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BOOK II: 14. Taking Advice

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When it became known to the Britons on the shore of the yellow Tiber that their intelligent compatriot, Mr Sparkler, was made one of the Lords of their Circumlocution Office, they took it as a piece of news with which they had no nearer concern than with any other piece of news--any other Accident or Offence--in the English papers. Some laughed; some said, by way of complete excuse, that the post was virtually a sinecure, and any fool who could spell his name was good enough for it; some, and these the more solemn political oracles, said that Decimus did wisely to strengthen himself, and that the sole constitutional purpose of all places within the gift of Decimus, was, that Decimus should strengthen himself. A few bilious Britons there were who would not subscribe to this article of faith; but their objection was purely theoretical. In a practical point of view, they listlessly abandoned the matter, as being the business of some other Britons unknown, somewhere, or nowhere. In like manner, at home, great numbers of Britons maintained, for as long as four-and-twenty consecutive hours, that those invisible and anonymous Britons 'ought to take it up;' and that if they quietly acquiesced in it, they deserved it. But of what class the remiss Britons were composed, and where the unlucky creatures hid themselves, and why they hid themselves, and how it constantly happened that they neglected their interests, when so many other Britons were quite at a loss to account for their not looking after those interests, was not, either upon the shore of the yellow Tiber or the shore of the black Thames, made apparent to men.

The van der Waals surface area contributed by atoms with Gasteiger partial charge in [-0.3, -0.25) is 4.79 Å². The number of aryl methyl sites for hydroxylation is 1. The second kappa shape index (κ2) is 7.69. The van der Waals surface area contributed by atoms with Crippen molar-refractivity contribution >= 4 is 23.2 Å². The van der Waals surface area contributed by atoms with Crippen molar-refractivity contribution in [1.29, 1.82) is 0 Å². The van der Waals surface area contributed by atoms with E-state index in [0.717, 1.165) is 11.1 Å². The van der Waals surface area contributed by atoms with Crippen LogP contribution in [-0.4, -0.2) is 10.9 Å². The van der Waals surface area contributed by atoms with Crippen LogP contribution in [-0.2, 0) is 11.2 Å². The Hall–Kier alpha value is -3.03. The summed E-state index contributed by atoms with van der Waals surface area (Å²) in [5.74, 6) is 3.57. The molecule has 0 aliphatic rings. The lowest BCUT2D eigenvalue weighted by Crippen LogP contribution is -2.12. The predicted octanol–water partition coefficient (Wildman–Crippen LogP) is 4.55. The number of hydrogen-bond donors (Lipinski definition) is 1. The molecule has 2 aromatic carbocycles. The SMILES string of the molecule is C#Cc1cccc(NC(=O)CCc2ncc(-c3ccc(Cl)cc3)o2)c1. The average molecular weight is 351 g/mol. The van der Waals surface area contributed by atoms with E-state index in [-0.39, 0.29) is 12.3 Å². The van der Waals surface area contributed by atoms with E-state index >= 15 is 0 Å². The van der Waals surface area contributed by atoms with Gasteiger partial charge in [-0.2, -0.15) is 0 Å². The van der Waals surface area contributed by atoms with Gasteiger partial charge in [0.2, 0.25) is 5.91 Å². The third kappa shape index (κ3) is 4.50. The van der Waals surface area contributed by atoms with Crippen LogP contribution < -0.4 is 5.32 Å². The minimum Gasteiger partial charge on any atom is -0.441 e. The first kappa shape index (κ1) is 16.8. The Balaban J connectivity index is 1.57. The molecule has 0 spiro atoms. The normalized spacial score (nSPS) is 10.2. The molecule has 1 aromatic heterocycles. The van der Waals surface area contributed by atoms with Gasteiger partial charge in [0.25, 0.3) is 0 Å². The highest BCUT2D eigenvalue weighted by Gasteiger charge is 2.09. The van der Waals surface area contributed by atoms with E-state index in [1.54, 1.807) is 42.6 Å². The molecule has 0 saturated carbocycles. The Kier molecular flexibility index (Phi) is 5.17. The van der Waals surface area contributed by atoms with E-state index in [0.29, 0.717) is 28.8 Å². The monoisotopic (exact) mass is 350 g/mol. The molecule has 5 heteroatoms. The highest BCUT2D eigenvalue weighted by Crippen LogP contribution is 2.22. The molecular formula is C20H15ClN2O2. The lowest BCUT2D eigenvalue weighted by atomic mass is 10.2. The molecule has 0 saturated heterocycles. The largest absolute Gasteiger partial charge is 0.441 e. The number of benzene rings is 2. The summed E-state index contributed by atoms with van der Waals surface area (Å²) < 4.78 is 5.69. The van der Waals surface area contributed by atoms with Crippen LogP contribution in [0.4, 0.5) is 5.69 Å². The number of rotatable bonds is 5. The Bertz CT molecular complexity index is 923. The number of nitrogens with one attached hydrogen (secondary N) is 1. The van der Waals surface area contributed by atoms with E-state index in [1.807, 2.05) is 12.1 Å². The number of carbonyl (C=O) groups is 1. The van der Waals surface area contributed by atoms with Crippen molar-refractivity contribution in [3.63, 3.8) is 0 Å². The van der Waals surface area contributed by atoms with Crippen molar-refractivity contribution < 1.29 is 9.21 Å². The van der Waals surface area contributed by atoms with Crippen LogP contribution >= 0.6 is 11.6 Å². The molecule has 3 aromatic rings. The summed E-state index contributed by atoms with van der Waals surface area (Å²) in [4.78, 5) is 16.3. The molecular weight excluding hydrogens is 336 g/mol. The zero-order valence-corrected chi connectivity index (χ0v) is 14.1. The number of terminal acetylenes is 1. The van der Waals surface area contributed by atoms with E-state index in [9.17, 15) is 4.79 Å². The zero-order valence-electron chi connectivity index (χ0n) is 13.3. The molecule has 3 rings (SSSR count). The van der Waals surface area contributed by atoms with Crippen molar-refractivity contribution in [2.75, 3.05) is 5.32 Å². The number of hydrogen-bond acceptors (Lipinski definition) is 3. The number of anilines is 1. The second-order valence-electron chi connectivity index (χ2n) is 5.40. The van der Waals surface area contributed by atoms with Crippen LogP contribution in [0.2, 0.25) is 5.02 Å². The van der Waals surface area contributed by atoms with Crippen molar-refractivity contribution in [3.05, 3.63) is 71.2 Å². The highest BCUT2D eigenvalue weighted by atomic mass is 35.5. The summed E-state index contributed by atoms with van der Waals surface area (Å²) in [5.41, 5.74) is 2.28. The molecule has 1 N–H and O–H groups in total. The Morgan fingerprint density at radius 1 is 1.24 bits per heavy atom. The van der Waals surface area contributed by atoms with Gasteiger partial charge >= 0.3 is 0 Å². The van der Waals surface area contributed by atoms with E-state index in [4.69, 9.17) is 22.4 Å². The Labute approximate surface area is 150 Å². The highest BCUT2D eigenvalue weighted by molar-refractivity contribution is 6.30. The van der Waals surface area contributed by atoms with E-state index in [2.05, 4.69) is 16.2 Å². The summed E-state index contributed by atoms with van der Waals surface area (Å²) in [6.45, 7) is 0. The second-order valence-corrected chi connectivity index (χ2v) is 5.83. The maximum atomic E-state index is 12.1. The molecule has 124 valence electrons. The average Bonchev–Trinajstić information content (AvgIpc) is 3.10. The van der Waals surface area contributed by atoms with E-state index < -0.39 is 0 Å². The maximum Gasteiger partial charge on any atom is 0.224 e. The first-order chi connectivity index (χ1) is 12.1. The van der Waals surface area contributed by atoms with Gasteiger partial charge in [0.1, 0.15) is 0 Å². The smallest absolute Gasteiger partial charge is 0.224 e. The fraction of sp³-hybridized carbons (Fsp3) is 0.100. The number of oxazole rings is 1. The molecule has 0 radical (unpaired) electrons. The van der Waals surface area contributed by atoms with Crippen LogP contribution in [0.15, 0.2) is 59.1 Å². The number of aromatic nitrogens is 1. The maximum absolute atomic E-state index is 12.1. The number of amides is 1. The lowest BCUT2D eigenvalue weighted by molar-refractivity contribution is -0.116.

Mrs Merdle circulated the news, as she received congratulations on it, with a careless grace that displayed it to advantage, as the setting displays the jewel. Yes, she said, Edmund had taken the place. Mr Merdle wished him to take it, and he had taken it. She hoped Edmund might like it, but really she didn't know. It would keep him in town a good deal, and he preferred the country. Still, it was not a disagreeable position--and it was a position. There was no denying that the thing was a compliment to Mr Merdle, and was not a bad thing for Edmund if he liked it. It was just as well that he should have something to do, and it was just as well that he should have something for doing it. Whether it would be more agreeable to Edmund than the army, remained to be seen.